To have a valid patent, an inventor must disclose sufficient detail in the specification to enable the patent, often referred to as the enablement requirement. To fulfill the enablement requirement, an inventor must disclose enough detail in the patent to teach a person of ordinary skill in the art to make the invention without undue experimentation. But an inventor cannot rely on the argument that one of ordinary skill in the art can fill in missing details from the specification. Indeed, recent case law demonstrates that inventors cannot rely on the person of ordinary skill in the art to serve as a substitute for missing information in the specification of the patent.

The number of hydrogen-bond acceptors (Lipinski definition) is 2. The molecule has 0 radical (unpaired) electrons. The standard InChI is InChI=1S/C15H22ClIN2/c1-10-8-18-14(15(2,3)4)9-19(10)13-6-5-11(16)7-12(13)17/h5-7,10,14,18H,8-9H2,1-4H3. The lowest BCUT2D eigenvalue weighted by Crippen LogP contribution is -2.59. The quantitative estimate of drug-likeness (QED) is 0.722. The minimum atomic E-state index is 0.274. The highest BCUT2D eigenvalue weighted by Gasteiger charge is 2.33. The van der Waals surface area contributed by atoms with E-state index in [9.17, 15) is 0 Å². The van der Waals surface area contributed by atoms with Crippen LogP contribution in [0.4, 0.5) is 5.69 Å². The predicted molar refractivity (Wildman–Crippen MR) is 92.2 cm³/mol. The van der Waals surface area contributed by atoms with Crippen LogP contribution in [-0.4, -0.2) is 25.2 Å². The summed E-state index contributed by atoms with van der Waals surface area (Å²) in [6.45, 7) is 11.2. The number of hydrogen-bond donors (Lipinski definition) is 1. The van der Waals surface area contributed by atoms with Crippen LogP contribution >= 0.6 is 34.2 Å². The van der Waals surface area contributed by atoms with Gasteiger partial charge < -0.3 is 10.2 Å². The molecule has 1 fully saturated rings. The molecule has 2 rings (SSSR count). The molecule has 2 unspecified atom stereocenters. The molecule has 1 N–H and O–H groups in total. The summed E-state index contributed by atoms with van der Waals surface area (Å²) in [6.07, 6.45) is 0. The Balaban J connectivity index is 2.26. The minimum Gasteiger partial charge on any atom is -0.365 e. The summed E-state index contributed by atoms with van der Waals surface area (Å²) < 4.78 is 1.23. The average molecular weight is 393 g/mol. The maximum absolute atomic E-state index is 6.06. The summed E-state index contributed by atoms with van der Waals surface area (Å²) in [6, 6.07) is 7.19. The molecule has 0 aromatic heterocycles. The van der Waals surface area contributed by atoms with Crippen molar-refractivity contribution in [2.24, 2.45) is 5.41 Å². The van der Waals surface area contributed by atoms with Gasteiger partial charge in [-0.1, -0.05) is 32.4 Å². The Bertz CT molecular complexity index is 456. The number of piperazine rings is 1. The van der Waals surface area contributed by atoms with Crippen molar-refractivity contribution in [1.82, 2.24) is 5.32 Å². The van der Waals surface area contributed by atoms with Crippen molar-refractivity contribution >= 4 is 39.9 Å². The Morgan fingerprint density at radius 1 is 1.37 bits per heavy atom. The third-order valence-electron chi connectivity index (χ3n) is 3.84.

The case of Alza Corp v. Andrx Pharamaceuticals LLC, 603 F.3d 935 (Fed Cir. 2010), addressed this exact issue. For more information, please see a discussion of Alza.